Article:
Many of the climbers were French or German but the U.K.-based The Telegraph website reported that one of the missing people is Canadian.
Dipendra Paude of Nepal's tourism ministry, which controls all international climbing expeditions, told The Telegraph the dead climbers were from Spain, Germany and Nepal.
The Telegraph said the missing included five French nationals, a Canadian and an Italian climber.
A spokeswoman for the Department of Foreign Affairs in Ottawa could not immediately confirm that a Canadian was among those missing.
But Chrystiane Roy says Foreign Affairs officials have been in contact with authorities in Nepal.
"We are following the developments closely and stand ready to provide consular assistance should there be a need," Roy said Sunday. "Our thoughts are with the victims (and their families) of this avalanche."
Police official Basanta Bahadur Kuwar said the bodies of a Nepalese guide and a German man were recovered and that rescue pilots had spotted seven other bodies on the slopes of Mount Manaslu in northern Nepal, the eighth-highest mountain in the world.
In Madrid, Spain's Foreign Ministry said one of those killed was Spanish, but did not release the person's identity.
The identities of the other victims were still being confirmed.
Ten other climbers survived the avalanche but many were injured and were flown to hospitals by rescue helicopters, Kuwar said.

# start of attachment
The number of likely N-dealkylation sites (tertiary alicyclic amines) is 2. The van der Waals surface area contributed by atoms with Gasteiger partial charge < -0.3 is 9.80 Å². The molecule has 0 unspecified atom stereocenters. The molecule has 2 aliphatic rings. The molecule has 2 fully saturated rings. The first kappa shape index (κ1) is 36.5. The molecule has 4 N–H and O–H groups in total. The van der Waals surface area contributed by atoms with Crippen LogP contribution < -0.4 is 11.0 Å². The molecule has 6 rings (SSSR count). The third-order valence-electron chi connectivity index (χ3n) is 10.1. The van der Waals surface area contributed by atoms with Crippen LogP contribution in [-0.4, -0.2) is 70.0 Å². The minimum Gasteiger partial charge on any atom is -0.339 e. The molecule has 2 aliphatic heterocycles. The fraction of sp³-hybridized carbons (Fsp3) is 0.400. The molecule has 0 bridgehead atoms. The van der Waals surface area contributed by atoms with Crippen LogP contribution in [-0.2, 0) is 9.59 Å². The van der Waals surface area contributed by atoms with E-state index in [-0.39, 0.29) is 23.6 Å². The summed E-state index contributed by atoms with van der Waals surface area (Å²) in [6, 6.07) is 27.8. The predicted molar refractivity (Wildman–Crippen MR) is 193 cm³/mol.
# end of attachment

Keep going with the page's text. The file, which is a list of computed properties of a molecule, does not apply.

Rescue pilot Pasang, who uses only one name, said three injured French citizens and two Germans had been transported to hospitals in Kathmandu.
He said rescuers were also attempting to bring the bodies of the dead back to the base camp.
Weather conditions were deteriorating and it was not possible to continue air searches of the mountain Sunday afternoon, Kuwar said.
The avalanche hit the climbers at a camp at 7,000 metres (22,960 feet) early in the morning as they were preparing to head toward the summit, which is 8,156 metres (26,760 feet) high.
There were Italian, German and French teams on the mountain, with a total of 231 climbers and guides, but not all were at the higher camps, officials said.
It is currently the beginning of Nepal's autumn mountaineering season. The autumn season comes right after the end of the monsoon rains, which make weather conditions unpredictable, and is not as popular among mountaineers as the spring season, when hundreds of climbers crowd the high Himalayan peaks.
Nepal has eight of the 14 highest peaks in the world. Climbers have complained in recent years that climbing conditions have deteriorated and risks of accidents have increased.
Veteran mountain guide Apa, who has climbed Mount Everest a record 21 times, travelled for months across Nepal earlier this year campaigning about the effects of global warming on the mountain peaks.
He told The Associated Press the mountains now have considerably less ice and snow, making it harder for climbers to use ice axes and crampons on their boots to get a grip on the slopes.
Loose snow also increases the risk of avalanches.
Officials were investigating the cause of Sunday's avalanche.Suggest a correction